U-M African American Music Conference goes virtual, celebrates Willis Patterson’s 90th birthday

September 10, 2020
Contact: Sydney Hawkins sydhawk@umich.edu
Willis Patterson, professor emeritus, University of Michigan School of Music, Theatre & Dance, conducts the Michigan Men's Glee Club, 1970. Image credit: the U-M Bentley Historical Library.

Willis Patterson, professor emeritus, University of Michigan School of Music, Theatre & Dance, conducts the Michigan Men’s Glee Club, 1970. Image credit: the U-M Bentley Historical Library.

Scholars, composers and performers from across the U.S. will come together for a virtual event that will celebrate the upcoming 90th birthday of legendary bass singer, U-M alumnus and professor emeritus Willis Patterson.

The African American Music Conference, hosted by the University of Michigan’s School of Music, Theatre & Dance, will take place virtually Sept. 18-20. The event is free and open to the public.

Patterson, who will be in attendance, was the first African American faculty member to join SMTD, after two prior professorships at Southern University (Louisiana) and Virginia State College. Hired in 1968, he taught in the department of voice for more than three decades, and also served as the associate dean for 20 of those years.

According to voice professor Louise Toppin, who organized the conference, Patterson is well known for his singing, but also for his teaching, mentorship and work toward advancing racial equity both at U-M and on the national stage.

“I am organizing this conference, in part, to expand upon Willis Patterson’s work—he organized events like this back in the ’80s at U-M and it was groundbreaking,” said Toppin, who has organized several similarly themed conferences in recent years. “He was an important pioneer not only in U-M’s history, but in U.S. history—he broke barriers and saw to it that African Americans in the next generation had opportunities to thrive.”

In addition to being a tireless advocate for the school’s community of color, he also made enormous strides in promoting the inclusion of music by African Americans in both the traditional vocal canon and in mainstream culture.

In 1963, when he heard that NBC television would be recording a new version of Menotti’s opera “Amahl and the Night Visitors” to air during the Christmas season, Patterson wrote to the station to protest the customary racist practice of casting a white man in blackface to sing the bass role of Balthazar. NBC followed Patterson’s advice and invited him to New York to audition alongside several other black bass singers. Patterson ended up winning the role, and the re-airing of the production every December for the next three years helped to increase his profile as a performer.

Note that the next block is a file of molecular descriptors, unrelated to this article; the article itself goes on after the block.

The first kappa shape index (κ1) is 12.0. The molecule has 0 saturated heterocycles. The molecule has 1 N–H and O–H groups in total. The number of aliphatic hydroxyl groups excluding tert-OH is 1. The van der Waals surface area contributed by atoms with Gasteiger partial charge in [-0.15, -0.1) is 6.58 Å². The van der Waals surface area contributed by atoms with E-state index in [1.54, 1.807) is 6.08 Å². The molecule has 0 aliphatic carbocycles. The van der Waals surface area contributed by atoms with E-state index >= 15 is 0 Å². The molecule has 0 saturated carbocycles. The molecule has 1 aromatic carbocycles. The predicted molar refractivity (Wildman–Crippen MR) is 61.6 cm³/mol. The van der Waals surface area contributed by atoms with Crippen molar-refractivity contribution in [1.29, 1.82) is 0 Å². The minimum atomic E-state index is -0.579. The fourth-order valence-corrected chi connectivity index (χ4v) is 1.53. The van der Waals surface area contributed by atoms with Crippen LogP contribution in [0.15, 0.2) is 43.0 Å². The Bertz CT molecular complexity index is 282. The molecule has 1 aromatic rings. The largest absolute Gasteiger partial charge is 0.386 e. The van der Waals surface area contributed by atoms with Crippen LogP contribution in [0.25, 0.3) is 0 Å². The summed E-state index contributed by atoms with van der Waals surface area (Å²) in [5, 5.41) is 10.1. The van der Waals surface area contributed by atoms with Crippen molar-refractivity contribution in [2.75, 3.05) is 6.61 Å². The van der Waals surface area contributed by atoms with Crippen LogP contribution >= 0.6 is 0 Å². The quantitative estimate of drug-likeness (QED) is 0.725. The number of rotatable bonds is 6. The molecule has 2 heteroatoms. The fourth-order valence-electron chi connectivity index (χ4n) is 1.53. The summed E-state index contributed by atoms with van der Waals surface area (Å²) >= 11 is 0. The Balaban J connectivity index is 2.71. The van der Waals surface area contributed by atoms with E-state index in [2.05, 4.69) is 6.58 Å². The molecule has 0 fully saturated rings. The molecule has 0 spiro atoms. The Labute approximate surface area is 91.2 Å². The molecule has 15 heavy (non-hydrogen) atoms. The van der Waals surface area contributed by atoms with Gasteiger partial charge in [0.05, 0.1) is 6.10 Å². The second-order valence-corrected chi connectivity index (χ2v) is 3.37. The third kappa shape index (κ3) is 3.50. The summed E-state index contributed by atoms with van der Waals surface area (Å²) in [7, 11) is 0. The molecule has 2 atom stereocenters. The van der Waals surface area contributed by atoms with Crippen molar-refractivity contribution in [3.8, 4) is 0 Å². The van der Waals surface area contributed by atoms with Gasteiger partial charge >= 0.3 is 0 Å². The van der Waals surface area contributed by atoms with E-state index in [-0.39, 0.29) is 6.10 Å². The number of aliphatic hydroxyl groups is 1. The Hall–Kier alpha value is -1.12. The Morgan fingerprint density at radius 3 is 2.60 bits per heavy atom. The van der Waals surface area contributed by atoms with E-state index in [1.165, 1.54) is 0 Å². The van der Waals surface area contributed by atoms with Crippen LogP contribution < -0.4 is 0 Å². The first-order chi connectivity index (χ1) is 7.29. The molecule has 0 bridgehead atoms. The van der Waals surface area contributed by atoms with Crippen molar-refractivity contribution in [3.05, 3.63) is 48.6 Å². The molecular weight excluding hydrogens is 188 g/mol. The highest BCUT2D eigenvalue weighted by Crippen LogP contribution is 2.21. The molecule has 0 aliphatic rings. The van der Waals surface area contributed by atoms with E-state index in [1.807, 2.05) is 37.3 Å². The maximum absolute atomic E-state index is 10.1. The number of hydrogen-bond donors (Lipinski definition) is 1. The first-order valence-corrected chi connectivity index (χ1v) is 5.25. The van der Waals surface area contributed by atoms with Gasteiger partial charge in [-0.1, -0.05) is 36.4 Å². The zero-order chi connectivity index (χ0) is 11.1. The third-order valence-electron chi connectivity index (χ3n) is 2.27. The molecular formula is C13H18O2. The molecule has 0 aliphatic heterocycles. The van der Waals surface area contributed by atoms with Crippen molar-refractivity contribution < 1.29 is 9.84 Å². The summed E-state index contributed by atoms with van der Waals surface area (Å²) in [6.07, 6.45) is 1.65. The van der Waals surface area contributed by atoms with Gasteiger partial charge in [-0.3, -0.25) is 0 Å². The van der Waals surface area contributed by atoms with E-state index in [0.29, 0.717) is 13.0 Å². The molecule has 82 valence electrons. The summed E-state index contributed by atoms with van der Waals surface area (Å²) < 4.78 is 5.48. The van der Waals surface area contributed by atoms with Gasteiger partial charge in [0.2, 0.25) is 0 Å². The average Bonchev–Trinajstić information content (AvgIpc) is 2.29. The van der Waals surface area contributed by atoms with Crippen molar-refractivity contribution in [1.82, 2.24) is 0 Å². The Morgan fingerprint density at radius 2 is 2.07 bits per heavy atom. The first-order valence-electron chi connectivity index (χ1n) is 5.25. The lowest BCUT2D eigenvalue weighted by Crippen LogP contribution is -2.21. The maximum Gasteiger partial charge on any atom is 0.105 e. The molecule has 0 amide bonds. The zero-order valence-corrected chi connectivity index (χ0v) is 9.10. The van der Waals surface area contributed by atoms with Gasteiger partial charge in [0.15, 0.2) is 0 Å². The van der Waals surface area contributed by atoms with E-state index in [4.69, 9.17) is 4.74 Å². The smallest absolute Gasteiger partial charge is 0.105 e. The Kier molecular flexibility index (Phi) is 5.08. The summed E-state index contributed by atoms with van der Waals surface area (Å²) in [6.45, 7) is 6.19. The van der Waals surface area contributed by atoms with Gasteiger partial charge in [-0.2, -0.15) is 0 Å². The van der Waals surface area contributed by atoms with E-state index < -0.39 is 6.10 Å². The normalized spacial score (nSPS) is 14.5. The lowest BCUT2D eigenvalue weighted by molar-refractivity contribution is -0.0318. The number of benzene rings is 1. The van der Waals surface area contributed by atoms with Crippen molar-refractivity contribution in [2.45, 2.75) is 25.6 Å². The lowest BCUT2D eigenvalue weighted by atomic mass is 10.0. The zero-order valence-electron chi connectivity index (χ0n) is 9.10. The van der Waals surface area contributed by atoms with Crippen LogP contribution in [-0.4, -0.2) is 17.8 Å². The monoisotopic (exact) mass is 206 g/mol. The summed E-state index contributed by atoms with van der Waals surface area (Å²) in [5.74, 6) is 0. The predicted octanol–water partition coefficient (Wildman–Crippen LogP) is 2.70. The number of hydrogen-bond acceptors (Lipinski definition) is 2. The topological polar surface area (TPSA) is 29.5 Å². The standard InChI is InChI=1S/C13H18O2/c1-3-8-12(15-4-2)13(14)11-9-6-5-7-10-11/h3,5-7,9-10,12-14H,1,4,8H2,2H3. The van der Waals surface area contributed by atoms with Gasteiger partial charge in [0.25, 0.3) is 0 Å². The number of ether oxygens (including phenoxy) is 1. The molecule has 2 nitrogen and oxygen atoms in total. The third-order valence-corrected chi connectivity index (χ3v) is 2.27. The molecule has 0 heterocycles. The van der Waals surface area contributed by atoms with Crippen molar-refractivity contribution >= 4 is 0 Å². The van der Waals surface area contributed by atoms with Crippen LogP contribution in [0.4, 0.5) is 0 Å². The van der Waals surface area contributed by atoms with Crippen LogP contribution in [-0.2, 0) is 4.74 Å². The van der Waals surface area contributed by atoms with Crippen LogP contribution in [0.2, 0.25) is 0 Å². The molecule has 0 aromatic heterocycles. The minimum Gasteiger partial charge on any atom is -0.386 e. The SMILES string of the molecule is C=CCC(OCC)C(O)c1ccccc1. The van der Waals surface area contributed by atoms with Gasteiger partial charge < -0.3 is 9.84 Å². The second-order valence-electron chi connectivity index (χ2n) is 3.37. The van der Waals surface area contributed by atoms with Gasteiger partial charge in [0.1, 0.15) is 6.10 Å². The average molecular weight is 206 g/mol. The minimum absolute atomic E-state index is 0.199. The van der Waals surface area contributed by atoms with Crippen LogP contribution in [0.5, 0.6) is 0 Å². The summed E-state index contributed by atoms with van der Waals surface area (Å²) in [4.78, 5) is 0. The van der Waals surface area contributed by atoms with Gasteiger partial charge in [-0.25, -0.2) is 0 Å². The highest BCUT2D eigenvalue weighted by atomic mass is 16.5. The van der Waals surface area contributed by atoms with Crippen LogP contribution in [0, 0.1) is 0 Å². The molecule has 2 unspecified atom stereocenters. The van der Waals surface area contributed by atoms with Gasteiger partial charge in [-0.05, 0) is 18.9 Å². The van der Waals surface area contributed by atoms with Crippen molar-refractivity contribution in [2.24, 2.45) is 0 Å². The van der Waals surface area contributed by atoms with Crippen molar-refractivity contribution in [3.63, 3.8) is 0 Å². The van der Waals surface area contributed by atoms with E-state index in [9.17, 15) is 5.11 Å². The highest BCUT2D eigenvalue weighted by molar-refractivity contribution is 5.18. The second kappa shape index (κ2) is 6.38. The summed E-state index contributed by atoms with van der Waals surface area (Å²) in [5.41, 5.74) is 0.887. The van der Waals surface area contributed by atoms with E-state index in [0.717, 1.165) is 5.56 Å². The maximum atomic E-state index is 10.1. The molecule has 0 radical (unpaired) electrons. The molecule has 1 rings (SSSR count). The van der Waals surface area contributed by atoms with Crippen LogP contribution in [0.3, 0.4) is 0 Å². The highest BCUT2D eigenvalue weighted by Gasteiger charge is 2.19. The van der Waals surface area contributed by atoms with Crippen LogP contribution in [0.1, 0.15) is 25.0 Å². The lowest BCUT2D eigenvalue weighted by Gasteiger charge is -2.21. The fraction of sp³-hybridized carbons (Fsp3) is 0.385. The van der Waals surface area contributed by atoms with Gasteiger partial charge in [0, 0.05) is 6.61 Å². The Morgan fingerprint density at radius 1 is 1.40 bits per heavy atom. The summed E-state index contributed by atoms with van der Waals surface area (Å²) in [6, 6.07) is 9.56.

For the first time since their taped performance, Toppin will reunite the original 1963 cast of the production as part of the conference at 4 p.m. Sept. 19. The live conversation with Patterson, Richard Cross and Kurt Yaghjian will be moderated by Arthur White, Michigan Opera Theater’s Director of External Affairs.

The conference will include a mixture of pre-recorded and live conversations featuring some of the most prominent African American composers and scholars in the U.S.—both younger and older—who will discuss Patterson’s pioneering work in the fields of jazz and African American concert repertoire.

During opening night, Sept. 18, the Bentley Historical Library will celebrate the arrival of the Willis Patterson papers as part of the university’s archive. Patterson will join Bentley Director Terrence McDonald, U-M President Mark Schlissel, U-M Vice Provost Robert Sellers, SMTD dean David Gier and Toppin for a virtual conversation at 5:30 p.m.

“The extraordinary breadth of Professor Patterson’s career—as performer, professor, university administrator, scholar of and leader in African American music—make his collection an invaluable addition to the holdings of the Bentley Historical Library,” McDonald said.

The new collection, which contains more than seven linear feet of boxes including correspondence, research, photos and news clippings, focuses primarily on Patteron’s professional and musical career from 1952 to 1999.

Another highlight of the conference will take place at 7 p.m. Sept. 19. A “Facebook watch party” of a recent public workshop reading that SMTD presented of “Bre’r Rabbit and the Tar Baby,” the first of three stories in Nkeiru Okoye and Carman Moore’s “Tales from the Briar Patch.” The workshop premiere was directed by Toppin in February 2020 and was read by a cast of five African American graduate students.

“While there is a historical component to this conference, I am excited about presenting this contemporary opera and having a forum for people to engage with and discuss it,” Toppin said. “Projects like this are an example of the continued influence that Patterson still has at SMTD and beyond.”

 

More information: